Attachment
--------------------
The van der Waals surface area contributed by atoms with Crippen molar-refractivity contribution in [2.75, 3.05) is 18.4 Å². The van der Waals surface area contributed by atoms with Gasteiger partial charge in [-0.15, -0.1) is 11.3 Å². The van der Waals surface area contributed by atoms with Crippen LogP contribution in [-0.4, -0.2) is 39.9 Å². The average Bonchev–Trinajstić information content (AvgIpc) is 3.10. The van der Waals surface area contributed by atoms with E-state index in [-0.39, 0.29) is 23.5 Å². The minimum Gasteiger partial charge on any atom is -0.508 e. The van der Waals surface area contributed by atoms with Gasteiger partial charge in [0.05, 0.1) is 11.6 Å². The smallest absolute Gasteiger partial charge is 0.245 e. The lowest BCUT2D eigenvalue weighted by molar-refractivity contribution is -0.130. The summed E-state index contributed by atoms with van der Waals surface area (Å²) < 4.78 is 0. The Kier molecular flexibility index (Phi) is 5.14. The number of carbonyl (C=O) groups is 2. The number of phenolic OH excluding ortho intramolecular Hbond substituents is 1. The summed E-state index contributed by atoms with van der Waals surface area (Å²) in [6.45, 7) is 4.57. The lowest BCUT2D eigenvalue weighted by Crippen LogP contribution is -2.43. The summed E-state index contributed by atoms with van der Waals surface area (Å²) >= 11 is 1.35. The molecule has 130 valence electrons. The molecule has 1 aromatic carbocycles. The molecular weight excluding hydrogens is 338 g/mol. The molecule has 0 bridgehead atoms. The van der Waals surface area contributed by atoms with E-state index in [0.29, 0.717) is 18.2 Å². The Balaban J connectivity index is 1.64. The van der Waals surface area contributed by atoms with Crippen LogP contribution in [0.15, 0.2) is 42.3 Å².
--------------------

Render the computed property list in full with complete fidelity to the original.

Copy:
The van der Waals surface area contributed by atoms with Crippen molar-refractivity contribution in [2.75, 3.05) is 18.4 Å². The van der Waals surface area contributed by atoms with Gasteiger partial charge in [-0.15, -0.1) is 11.3 Å². The van der Waals surface area contributed by atoms with Crippen LogP contribution in [-0.4, -0.2) is 39.9 Å². The average Bonchev–Trinajstić information content (AvgIpc) is 3.10. The van der Waals surface area contributed by atoms with E-state index in [-0.39, 0.29) is 23.5 Å². The minimum Gasteiger partial charge on any atom is -0.508 e. The van der Waals surface area contributed by atoms with Gasteiger partial charge in [0.05, 0.1) is 11.6 Å². The smallest absolute Gasteiger partial charge is 0.245 e. The lowest BCUT2D eigenvalue weighted by molar-refractivity contribution is -0.130. The summed E-state index contributed by atoms with van der Waals surface area (Å²) < 4.78 is 0. The Kier molecular flexibility index (Phi) is 5.14. The number of carbonyl (C=O) groups is 2. The number of phenolic OH excluding ortho intramolecular Hbond substituents is 1. The summed E-state index contributed by atoms with van der Waals surface area (Å²) in [6.45, 7) is 4.57. The lowest BCUT2D eigenvalue weighted by Crippen LogP contribution is -2.43. The summed E-state index contributed by atoms with van der Waals surface area (Å²) >= 11 is 1.35. The molecule has 130 valence electrons. The molecule has 1 aromatic carbocycles. The molecular weight excluding hydrogens is 338 g/mol. The molecule has 0 bridgehead atoms. The van der Waals surface area contributed by atoms with E-state index in [0.29, 0.717) is 18.2 Å². The Balaban J connectivity index is 1.64. The van der Waals surface area contributed by atoms with Crippen LogP contribution in [0.15, 0.2) is 42.3 Å².